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Aguilar DB359 Tube Rolling

Discussion in 'Amps and Cabs [BG]' started by Wasnex, Dec 22, 2017.

  1. Wasnex


    Dec 25, 2011
    Aguilar DB359 Tube Rolling

    My goal is for my amps to be capable of producing clear/tight lows, articulate mids, soft/smooth high mids, and slightly glassy highs with relatively neutral EQ settings.

    Speakers are Electro Voice TL405 cabinets that are ported around 27 hz. Bass is a Series 1 Yamaha TRB6P.

    The following is IMHO based upon my experiences with this particular amp and the tubes I have on hand.

    I bought this amp off Ebay a few years ago. It was pretty much mint, showing almost no signs of use. It had an Aguilar labeled 12AX7 in V1, a JJ 5751 in V2, and a JJ ECC82 in V3. The outputs were Aguilar labeled Svetlana 6550Cs (the good ones). Unfortunately the amp didn’t sound great; instead, it excelled at getting a good scooped bedroom tone with lots of deep bass and an overly bright top end. Basically, it had the type of tone that would be next to unusable live because it would tend to disappear into the mix. The sound seemed more scooped, solid state, and clean than warm and tubey. The amp was putting out a reasonable amount of volume but it totally lacked punch and the low end was a bit uneven and wooly. Additionally, the amp seemed a bit noisy and increasing the gain to a level that produced any amount of drive was just nasty.

    I rolled some old (used) tubes into the DB359. I tried all possible combinations of 12AX7 and 5751 in V1 and V2 and found I preferred 12AX7s in both positions. The 12AX7s seemed to have a touch more harmonic character/color and better feel. None of the tubes made much of a difference to the basic tone of the amp. The biggest difference seemed to be slight changes in gain. I eventually settled on a Mesa 12AX7, a Marshall 12AX7, and a JJ ECC802 that seemed to tighten the sound a bit, improve the tonal balance ever so slightly, and slightly reduce the amp’s susceptibility to noise. The improvement was marginal at best and I was pretty frustrated.

    The Aguilar 12AX7 that came in V1, was actually a really good sounding tube with lots of gain, but it had a lot of highs and lows, so it didn’t seem to work very well in the DB359. I rolled the tube into one of my other amps and was very pleased with the results.

    Recently I bought a bunch of new preamp tubes. I rolled six or seven 12AX7 tube types through V1 and three or four 12AX7 tube types through V2. I limited the tube rolling in V2 mostly to tubes that I know can tolerate elevated cathode voltage. I don’t know the voltages applied in the circuit, but didn’t want to risk putting a tube with a low cathode to heater rating in this position if I didn’t have to.

    Even with new 12AX7s, individual tube swaps seemed to produce barely perceptible changes to the amp’s sonic signature. The tubes that seemed to produce the best and most noticeable changes were the Mullard ECC83 in V1 and a JJ ECC803S in V2. Together, these tubes seemed to produce a bit of synergy.

    I wasn’t sure the Mullard’s big bottom was going to work in the DB359. Fortunately its full low end reaches well into the mid bass providing a nice counter to the DB359’s scoop in this region. Additionally, the Mullard’s soft high mids effectively evened out the DB359’s treble response. So far the Mullard ECC83 has proven to be a great V1 choice in every bass amp I have tried it in. I really like the high end contour and what it does to thicken and tighten up the low end verges on amazing.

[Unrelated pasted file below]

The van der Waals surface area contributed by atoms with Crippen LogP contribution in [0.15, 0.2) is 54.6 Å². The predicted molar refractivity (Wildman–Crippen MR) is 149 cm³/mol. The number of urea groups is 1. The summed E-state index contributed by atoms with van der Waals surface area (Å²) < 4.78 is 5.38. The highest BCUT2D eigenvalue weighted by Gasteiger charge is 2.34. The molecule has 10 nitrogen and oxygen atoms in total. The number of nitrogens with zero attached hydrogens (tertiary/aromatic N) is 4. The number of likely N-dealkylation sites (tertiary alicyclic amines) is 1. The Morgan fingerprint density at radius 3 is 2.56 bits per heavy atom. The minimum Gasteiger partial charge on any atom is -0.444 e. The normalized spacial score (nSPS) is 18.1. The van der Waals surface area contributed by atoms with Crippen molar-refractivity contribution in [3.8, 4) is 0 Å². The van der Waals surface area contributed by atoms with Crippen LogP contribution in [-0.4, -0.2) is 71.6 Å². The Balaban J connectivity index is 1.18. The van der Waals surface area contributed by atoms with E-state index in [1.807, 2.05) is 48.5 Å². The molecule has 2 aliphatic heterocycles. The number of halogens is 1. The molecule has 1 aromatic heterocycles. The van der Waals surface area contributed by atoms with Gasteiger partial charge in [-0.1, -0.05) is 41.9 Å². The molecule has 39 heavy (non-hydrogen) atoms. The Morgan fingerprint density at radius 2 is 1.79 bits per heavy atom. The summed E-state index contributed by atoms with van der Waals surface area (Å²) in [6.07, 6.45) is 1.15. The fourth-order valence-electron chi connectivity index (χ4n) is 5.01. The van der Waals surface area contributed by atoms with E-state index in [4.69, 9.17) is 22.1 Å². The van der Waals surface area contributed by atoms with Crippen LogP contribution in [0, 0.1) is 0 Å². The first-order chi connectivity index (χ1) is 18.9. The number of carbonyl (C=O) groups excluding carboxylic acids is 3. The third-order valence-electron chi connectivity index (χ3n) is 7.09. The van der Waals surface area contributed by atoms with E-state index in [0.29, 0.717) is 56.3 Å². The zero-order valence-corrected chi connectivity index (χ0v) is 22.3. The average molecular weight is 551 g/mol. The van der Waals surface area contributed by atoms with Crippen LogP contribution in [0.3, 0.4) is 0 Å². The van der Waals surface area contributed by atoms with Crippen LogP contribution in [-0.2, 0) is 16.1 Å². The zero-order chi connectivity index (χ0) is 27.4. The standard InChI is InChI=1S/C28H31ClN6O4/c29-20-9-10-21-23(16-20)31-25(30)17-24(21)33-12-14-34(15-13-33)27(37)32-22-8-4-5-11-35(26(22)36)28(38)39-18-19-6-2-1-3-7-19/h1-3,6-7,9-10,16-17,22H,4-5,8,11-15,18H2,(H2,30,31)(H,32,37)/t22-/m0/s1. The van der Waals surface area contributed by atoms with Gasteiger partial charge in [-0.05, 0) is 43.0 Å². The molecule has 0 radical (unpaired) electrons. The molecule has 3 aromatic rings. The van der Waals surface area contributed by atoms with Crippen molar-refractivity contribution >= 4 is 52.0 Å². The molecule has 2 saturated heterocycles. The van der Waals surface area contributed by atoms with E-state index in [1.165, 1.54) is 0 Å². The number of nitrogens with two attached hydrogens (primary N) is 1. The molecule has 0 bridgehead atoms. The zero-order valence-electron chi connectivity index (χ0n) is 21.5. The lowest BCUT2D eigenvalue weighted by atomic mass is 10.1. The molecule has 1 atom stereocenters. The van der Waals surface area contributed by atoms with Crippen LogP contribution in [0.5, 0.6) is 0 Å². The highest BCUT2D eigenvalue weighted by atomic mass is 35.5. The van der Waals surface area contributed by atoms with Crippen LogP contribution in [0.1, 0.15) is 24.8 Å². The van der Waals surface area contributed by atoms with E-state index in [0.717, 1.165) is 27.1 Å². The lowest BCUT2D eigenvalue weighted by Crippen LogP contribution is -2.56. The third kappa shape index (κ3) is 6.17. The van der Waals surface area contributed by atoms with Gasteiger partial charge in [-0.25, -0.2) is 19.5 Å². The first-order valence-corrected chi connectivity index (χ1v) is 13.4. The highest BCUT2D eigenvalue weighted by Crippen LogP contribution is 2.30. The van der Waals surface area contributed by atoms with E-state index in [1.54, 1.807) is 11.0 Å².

The JJ ECC803S seems quite good whenever you need a relatively strong tube with an even response and a tight and muscular feel. With few exceptions I have selected this tube for all positions that could have elevated cathode voltage.

    The amp is no longer a scooped sounding bedroom queen with excessive highs and deep wooly lows. The lows are full, round and much tighter, and the amp now actually has some punch and definition. The highs are more even and natural, and the hum and hiss level is lower. The tone controls work a bit better, so a good tonal balance is now achieved with the settings closer to 12 o’clock. The amp definitely sounds articulate and powerful, and you can get a touch of musical drive as long as you don’t go crazy with the gain. Sounds like a really good tube amp now.
    Last edited: Dec 22, 2017
    JimiLL likes this.
  2. Wasnex


    Dec 25, 2011
    Spent some more time playing the DB359 and I continue to be thrilled. It's not that the overall tone has really changed substantially. Rather, it seems selecting the right tubes for V1 and V2 made very minor changes to the contour of the amps response, add a decibel or two here, subtract a decibel or two there. But these minor changes have greatly improved the detail, musicality and sense of power this amp confers.

    Previously I was a bit dismayed. There are several posts on TalkBass that say the DB359 sounds a lot like the Sadowsky SA200. IMHO one of the keys to why the SA200 sounds so good is the designer really nailed to the contour of the mid range. To my ears, it just sounds right. I get it now as my DB359 now exhibits a sonic signature and feel that is very similar to the SA200. It's amazing that such small changes here and there can synergize in such a way that an amp I previously found disappointing and frustrating now sounds awesome!

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